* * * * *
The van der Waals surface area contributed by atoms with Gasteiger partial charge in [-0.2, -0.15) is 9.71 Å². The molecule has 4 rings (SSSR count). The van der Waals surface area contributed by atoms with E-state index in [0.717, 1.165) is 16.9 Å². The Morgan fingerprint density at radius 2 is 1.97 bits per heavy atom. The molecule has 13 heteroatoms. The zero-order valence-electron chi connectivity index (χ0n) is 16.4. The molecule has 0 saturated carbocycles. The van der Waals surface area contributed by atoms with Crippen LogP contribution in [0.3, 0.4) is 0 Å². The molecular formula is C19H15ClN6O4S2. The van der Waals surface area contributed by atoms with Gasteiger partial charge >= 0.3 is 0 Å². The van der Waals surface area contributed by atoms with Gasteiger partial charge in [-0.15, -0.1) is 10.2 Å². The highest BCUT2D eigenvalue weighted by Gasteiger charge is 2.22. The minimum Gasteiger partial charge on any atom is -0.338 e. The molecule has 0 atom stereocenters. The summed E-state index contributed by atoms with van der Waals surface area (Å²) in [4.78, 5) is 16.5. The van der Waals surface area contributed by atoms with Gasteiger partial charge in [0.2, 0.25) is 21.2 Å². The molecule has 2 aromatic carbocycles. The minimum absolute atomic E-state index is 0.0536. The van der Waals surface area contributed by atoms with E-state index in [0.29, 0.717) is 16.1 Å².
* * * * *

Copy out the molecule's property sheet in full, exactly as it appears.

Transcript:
The van der Waals surface area contributed by atoms with Gasteiger partial charge in [-0.2, -0.15) is 9.71 Å². The molecule has 4 rings (SSSR count). The van der Waals surface area contributed by atoms with E-state index in [0.717, 1.165) is 16.9 Å². The Morgan fingerprint density at radius 2 is 1.97 bits per heavy atom. The molecule has 13 heteroatoms. The zero-order valence-electron chi connectivity index (χ0n) is 16.4. The molecule has 0 saturated carbocycles. The van der Waals surface area contributed by atoms with Crippen LogP contribution in [0.3, 0.4) is 0 Å². The molecular formula is C19H15ClN6O4S2. The van der Waals surface area contributed by atoms with Gasteiger partial charge >= 0.3 is 0 Å². The van der Waals surface area contributed by atoms with Gasteiger partial charge in [-0.15, -0.1) is 10.2 Å². The highest BCUT2D eigenvalue weighted by Gasteiger charge is 2.22. The minimum Gasteiger partial charge on any atom is -0.338 e. The molecule has 0 atom stereocenters. The summed E-state index contributed by atoms with van der Waals surface area (Å²) in [4.78, 5) is 16.5. The van der Waals surface area contributed by atoms with Gasteiger partial charge in [0.2, 0.25) is 21.2 Å². The molecule has 2 aromatic carbocycles. The minimum absolute atomic E-state index is 0.0536. The van der Waals surface area contributed by atoms with E-state index in [0.29, 0.717) is 16.1 Å².